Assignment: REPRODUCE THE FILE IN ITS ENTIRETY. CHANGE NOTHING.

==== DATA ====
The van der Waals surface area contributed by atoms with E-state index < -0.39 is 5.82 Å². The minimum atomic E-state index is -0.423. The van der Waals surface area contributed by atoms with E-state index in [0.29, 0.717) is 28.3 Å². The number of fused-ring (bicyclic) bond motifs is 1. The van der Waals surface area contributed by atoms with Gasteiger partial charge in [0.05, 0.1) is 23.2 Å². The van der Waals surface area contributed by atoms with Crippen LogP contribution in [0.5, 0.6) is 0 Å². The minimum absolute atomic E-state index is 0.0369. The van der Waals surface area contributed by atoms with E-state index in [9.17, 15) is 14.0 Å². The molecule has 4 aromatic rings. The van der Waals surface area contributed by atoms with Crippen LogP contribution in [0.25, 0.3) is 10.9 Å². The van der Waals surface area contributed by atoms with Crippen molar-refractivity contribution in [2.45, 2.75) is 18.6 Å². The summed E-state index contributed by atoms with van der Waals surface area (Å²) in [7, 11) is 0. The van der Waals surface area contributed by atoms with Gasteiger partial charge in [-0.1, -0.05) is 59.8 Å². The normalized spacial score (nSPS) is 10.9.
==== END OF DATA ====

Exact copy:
The van der Waals surface area contributed by atoms with E-state index < -0.39 is 5.82 Å². The minimum atomic E-state index is -0.423. The van der Waals surface area contributed by atoms with E-state index in [0.29, 0.717) is 28.3 Å². The number of fused-ring (bicyclic) bond motifs is 1. The van der Waals surface area contributed by atoms with Gasteiger partial charge in [0.05, 0.1) is 23.2 Å². The van der Waals surface area contributed by atoms with Crippen LogP contribution in [0.5, 0.6) is 0 Å². The minimum absolute atomic E-state index is 0.0369. The van der Waals surface area contributed by atoms with E-state index in [9.17, 15) is 14.0 Å². The molecule has 4 aromatic rings. The van der Waals surface area contributed by atoms with Crippen LogP contribution in [0.25, 0.3) is 10.9 Å². The van der Waals surface area contributed by atoms with Crippen molar-refractivity contribution in [2.45, 2.75) is 18.6 Å². The summed E-state index contributed by atoms with van der Waals surface area (Å²) in [7, 11) is 0. The van der Waals surface area contributed by atoms with Gasteiger partial charge in [-0.1, -0.05) is 59.8 Å². The normalized spacial score (nSPS) is 10.9.